In Pictures: The debt we all owe the Macintosh

The computers we use today derive their core experience from Apple's Mac, but the Mac also popularized other tech that's now standard today

In Pictures: The debt we all owe the Macintosh prev next

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Local networking The Mac hardly invented networking -- Novell's NetWare disk-sharing tech debuted the year before the Mac, for example -- but the Mac made networking easy, something that took the PC years to duplicate. The secret was AppleTalk's peer-to-peer protocol that lets Macs and devices like printers communicate practically without configuration over Apple's proprietary LocalTalk connectors.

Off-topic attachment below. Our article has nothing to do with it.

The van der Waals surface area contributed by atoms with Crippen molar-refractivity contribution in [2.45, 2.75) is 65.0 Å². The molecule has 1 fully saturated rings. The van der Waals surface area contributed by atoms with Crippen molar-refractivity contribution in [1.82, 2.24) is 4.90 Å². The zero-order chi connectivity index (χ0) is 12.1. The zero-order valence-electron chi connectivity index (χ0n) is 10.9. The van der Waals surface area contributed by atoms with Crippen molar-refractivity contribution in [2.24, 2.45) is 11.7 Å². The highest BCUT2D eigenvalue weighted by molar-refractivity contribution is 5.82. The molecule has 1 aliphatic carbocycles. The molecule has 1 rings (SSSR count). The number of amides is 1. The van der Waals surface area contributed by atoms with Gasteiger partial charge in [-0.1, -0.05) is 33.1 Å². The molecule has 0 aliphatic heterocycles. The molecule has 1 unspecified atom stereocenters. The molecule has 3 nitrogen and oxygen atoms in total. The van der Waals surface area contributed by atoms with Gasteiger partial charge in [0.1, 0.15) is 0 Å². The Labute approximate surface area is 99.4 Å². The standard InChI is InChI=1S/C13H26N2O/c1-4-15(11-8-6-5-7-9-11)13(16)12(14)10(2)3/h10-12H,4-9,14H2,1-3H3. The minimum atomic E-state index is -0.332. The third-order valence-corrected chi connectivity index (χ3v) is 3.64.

AppleTalk wasn't a clean protocol, so network admins hated its network chattiness. As Internet Protocol and Ethernet matured in the 1990s, Apple eventually dumped its own networking technologies, removing the last vestiges in 2012. But networking remains easier to this day on a Mac than on a PC, thanks to largely to 2002's zero-config Bonjour peer networking (which is also chatty, alas).

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In Pictures: The debt we all owe the Macintosh

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